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# Matrix Methods for Mechanical Systems: The General Planar Truss

Module by: Doug Daniels, Steven J. Cox. E-mail the authors

Summary: In this module we generalize our analysis of trusses to include any planar structure. Considering a vein model, we figure the elongation of its fibers, taking into account both vertical and horizontal displacement. After determining a matrix to represent these values, we show how to automate our data entry into MATLAB in the form of an M-file. Finally, we show how to take a pseudo-inverse in MATLAB, and display the results of the process.

Let us now consider something that resembles the mechanical prospection problem introduced in the introduction to matrix methods for mechanical systems. In the figure below we offer a crude mechanical model of a planar tissue, say, e.g., an excised sample of the wall of a vein.

Elastic fibers, numbered 1 through 20, meet at nodes, numbered 1 through 9. We limit our observation to the motion of the nodes by denoting the horizontal and vertical displacements of node jj by x 2j-1 x 2j-1 (horizontal) and x 2j x 2j (vertical), respectively. Retaining the convention that down and right are positive we note that the elongation of fiber 1 is e 1 = x 2 x 8 e 1 x 2 x 8 while that of fiber 3 is e 3 = x 3 x 1 . e 3 x 3 x 1 . As fibers 2 and 4 are neither vertical nor horizontal their elongations, in terms of nodal displacements, are not so easy to read off. This is more a nuisance than an obstacle however, for noting our discussion of elongation in the small planar truss module, the elongation is approximately just the stretch along its undeformed axis. With respect to fiber 2, as it makes the angle π4 4 with respect to the positive horizontal axis, we find e 2 = x 9 cosπ4 x 10 sinπ4= x 9 x 1 + x 2 x 10 22 . e 2 x 9 x 1 4 x 10 x 2 4 x 9 x 1 x 2 x 10 2 2 . Similarly, as fiber 4 makes the angle 3π4 3 4 with respect to the positive horizontal axis, its elongation is e 4 = x 7 cos3π4 x 8 sin3π4= x 3 x 7 + x 4 x 8 22 . e 4 x 7 x 3 3 4 x 8 x 4 3 4 x 3 x 7 x 4 x 8 2 2 . These are both direct applications of the general formula

e j = x 2 n - 1 cos θ j x 2n sin θ j e j x 2 n - 1 x 2 m - 1 θ j x 2n x 2m θ j
(1)
for fiber jj, as depicted in Figure 2 below, connecting node mm to node nn and making the angle θ j θ j with the positive horizontal axis when node mm is assumed to lie at the point (0,0). The reader should check that our expressions for e 1 e 1 and e 3 e 3 indeed conform to this general formula and that e 2 e 2 and e 4 e 4 agree with ones intuition. For example, visual inspection of the specimen suggests that fiber 2 can not be supposed to stretch (i.e., have positive e 2 e 2 ) unless x 9 > x 1 x 9 x 1 and/or x 2 > x 10 . x 2 x 10 . Does this jive with Equation 1?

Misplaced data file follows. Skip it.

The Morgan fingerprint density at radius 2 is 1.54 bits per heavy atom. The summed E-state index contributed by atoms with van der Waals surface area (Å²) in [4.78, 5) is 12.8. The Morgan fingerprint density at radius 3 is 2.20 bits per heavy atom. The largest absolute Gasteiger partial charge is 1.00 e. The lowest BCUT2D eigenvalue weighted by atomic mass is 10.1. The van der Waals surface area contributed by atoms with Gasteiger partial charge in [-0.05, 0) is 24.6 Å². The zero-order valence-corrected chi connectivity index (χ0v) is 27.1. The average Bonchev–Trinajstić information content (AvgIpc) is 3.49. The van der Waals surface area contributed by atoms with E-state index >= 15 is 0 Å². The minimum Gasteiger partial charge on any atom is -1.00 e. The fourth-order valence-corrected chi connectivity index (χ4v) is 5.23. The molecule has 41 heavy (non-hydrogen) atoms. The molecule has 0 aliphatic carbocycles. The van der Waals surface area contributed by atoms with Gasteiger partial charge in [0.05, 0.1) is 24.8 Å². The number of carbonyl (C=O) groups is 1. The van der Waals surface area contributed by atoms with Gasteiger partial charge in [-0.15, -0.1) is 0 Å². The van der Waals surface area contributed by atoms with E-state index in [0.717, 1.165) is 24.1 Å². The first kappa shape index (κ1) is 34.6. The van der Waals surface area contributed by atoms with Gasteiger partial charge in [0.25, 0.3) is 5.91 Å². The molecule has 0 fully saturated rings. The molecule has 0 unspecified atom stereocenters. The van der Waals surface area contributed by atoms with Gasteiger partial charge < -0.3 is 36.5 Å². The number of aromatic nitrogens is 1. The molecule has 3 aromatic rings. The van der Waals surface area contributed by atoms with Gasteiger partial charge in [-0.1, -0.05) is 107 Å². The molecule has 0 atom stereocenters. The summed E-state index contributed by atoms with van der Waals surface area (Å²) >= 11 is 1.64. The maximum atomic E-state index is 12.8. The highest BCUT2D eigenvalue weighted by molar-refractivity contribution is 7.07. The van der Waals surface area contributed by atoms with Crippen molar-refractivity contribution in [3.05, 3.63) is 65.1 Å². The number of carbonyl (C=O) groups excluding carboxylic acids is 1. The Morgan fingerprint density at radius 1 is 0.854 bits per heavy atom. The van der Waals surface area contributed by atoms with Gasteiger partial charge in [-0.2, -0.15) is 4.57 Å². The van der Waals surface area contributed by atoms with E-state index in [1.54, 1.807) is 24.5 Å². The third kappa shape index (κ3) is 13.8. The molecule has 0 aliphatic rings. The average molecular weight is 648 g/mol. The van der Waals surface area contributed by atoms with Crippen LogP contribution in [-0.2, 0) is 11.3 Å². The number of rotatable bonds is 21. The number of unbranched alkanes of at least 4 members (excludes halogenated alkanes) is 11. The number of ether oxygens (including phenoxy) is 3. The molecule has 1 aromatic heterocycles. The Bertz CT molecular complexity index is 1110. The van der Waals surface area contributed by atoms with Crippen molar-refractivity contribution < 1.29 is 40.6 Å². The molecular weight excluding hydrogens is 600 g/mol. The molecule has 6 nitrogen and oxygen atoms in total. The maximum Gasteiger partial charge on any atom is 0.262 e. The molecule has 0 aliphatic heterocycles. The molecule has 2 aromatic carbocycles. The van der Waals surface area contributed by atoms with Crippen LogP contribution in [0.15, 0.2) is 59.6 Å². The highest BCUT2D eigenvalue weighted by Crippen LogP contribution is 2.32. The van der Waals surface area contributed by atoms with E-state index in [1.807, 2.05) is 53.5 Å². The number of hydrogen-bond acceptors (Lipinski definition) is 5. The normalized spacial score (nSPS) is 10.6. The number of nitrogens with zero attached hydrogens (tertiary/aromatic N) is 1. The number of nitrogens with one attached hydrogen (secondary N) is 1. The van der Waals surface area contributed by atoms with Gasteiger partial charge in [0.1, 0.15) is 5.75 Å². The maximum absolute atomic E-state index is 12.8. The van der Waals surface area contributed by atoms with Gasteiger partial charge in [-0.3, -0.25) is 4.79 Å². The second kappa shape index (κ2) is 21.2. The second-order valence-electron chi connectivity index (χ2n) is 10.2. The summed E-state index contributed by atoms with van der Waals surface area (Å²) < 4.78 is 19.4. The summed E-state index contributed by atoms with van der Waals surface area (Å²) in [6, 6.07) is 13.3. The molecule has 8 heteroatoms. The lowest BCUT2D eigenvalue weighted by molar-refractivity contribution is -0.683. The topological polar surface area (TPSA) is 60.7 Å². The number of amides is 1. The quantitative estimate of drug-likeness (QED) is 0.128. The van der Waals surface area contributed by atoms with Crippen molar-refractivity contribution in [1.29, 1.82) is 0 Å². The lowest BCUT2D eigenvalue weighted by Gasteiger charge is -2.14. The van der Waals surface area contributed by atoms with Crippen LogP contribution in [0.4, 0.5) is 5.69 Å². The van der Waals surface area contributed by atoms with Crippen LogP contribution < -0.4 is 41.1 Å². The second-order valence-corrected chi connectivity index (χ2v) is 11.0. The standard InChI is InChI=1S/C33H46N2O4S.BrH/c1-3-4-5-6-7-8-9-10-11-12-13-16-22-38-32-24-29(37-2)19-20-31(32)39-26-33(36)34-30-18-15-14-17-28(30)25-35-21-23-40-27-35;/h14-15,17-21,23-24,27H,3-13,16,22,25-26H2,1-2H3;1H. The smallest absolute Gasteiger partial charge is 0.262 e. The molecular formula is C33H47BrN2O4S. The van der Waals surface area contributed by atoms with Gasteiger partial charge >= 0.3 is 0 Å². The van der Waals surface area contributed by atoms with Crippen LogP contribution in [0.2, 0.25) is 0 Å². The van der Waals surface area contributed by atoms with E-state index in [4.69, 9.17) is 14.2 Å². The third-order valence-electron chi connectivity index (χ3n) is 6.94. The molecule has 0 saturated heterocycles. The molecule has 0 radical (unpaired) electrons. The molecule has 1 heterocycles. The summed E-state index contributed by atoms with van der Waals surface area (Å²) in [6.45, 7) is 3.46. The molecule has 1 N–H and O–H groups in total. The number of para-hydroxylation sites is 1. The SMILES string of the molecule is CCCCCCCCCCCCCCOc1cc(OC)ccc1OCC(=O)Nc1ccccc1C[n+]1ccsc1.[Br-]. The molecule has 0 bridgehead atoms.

Applying Equation 1 to each of the remaining fibers we arrive at e=Ax e A x where AA is 20-by-18, one row for each fiber, and one column for each degree of freedom. For systems of such size with such a well defined structure one naturally hopes to automate the construction. We have done just that in the accompanying M-file and diary. The M-file begins with a matrix of raw data that anyone with a protractor could have keyed in directly from Figure 1:


data =     [                                 % one row of data for each fiber, the
1       4       -pi/2           % first two columns are starting and ending
1       5       -pi/4           % node numbers, respectively, while the third is the
1       2       0               % angle the fiber makes with the positive horizontal axis
2       4       -3*pi/4
...and so on...                  ]


This data is precisely what Equation 1 requires in order to know which columns of AA receive the proper cos or sin. The final AA matrix is displayed in the diary.

The next two steps are now familiar. If KK denotes the diagonal matrix of fiber stiffnesses and ff denotes the vector of nodal forces then y=Ke        and        ATy=f y K e        and        A y f and so one must solve Sx=f S x f where S=ATKA S A K A . In this case there is an entire three--dimensional class of zz for which Az=0 A z 0 and therefore Sz=0 S z 0 . The three indicates that there are three independent unstable modes of the specimen, e.g., two translations and a rotation. As a result SS is singular and  x = S\f in MATLAB will get us nowhere. The way out is to recognize that SS has 183=15 18 3 15 stable modes and that if we restrict SS to 'act' only in these directions then it should' be invertible. We will begin to make these notions precise in discussions on the Fundamental Theorem of Linear Algebra. For now let us note that every matrix possesses such a pseudo-inverse and that it may be computed in MATLAB via the pinv command. Supposing the fiber stiffnesses to each be one and the edge traction to be of the form f=( -110111-100010-1-10-11-1 )T , f -110 111 -100 010 -1-10 -11-1 , we arrive at xx via x=pinv(S)*f` and offer below its graphical representation.

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